Flood of 1913
The flood pictures are from Berenice's photo album.
The Story of Kenneth Thompson.
Letter from Janie S. Jenkins to Tim Brookes, September 27, 2007.
Kenneth Thompson was Berenice's Youngest Brother.
Kenneth, Berenice, Joe Thompson on the steps of the Thompson House on St Clair Ave.
Thursday, November 8, 2007
A WWI hero’s life remembered
by Janie Jenkins
From Washington D.C., the telegram is addressed to Mr. Harry Thompson, St. Clair Avenue, East Liverpool, Ohio.
Yellowed and fragile, it is dated Aug. 18, 1918.
The sender is “P.C. Harris Acting AJE GENL.”
Its message is as haunting today as it was then, when some 4 million men and boys from across the United States were serving abroad in World War I, hailed as The War to End All Wars. It had begun April 6, 1917.
The war ended Nov. 11, 1918, on what now is celebrated as Veterans’ Day. Known until 1954 as Armistice Day, that date is a federal legal holiday in every state, somberly celebrated by a population that has seen far too many more wars since that one that did not end all wars.
Official news. What was the message personally delivered to Harry Thompson and his family on that August day, just three months before the end of the war?
“Deeply regret to inform you that it is officially reported that Sergeant Kenneth H. Thompson, Infantry, died August nineth (sic) of wounds received in action.”
He was one of 53,513 battle deaths by the end of the war.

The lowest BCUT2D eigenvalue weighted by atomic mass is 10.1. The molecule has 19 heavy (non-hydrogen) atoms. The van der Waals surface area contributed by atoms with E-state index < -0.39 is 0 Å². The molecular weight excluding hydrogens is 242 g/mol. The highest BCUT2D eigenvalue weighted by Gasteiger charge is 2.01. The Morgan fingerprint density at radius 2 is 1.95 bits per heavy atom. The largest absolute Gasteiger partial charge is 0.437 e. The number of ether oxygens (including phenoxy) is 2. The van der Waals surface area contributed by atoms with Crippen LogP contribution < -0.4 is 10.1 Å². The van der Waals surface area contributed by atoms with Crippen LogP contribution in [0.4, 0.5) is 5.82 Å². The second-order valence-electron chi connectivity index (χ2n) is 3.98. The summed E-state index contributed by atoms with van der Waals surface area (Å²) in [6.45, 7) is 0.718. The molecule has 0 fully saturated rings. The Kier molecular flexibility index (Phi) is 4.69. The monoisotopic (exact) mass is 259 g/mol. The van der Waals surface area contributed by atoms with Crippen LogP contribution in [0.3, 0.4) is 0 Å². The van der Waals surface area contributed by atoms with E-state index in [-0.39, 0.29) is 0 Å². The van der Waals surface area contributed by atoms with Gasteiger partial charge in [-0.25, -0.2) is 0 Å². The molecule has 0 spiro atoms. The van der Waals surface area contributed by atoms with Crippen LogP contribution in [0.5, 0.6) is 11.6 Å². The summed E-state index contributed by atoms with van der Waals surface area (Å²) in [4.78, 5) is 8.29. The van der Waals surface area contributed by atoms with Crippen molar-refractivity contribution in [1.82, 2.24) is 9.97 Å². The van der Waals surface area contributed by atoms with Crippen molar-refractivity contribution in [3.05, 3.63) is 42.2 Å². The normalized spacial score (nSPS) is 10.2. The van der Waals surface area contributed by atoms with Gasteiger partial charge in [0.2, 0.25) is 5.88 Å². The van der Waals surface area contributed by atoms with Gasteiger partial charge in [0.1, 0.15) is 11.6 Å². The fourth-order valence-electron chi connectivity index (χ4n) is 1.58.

Kenneth was the uncle I never knew. Most notably, he was the first East Liverpool and Columbiana County soldier to die in WWI.
Painful memories. His sister, my mother, Berenice Thompson Steinfeld, never spoke of her baby brother and long ago wrote in a letter to my sister that “to this day I cannot mention his name.”
Nor did she ever disclose, at least to me, that while emptying my grandfather’s house after his death, she found letters from Kenneth, a piece of shirt material bearing his sergeant’s stripe, the crossed rifle insignia of the 58th Infantry, plus another square of shirt material with four embroidered stars around the Roman numeral IV, representing the Fourth Infantry.
Also saved were the official proclamations of his appointments to corporal and then to sergeant, and the final proclamation from the Army certifying that Kenneth H. Thompson “died with honor in the service of his country.”
It was signed on Nov. 21, 1918, just nine days after the Armistice.
Newly discovered. These historic treasures came to light only when my sister’s home had to be emptied following her irreversible stroke on Thanksgiving Day 2006. I never knew they existed, as our mother never mentioned anything about Kenneth.
Kenneth was only 18 when, according to a letter from P.C. Harris, AGO, dated Oct. 23, 1919, he "was admitted to Evacuation Hospital No. 3, Aug. 7, 1918, on account of gun shot wound. The following day he underwent an operation, dying at 11:18 a.m. from gas gangrene following the operation."
The entire article, that the above excerpt comes from, can be read here though I think it may be a slightly different version.
Letter from Kenneth Thompson to his Sister, Berenice.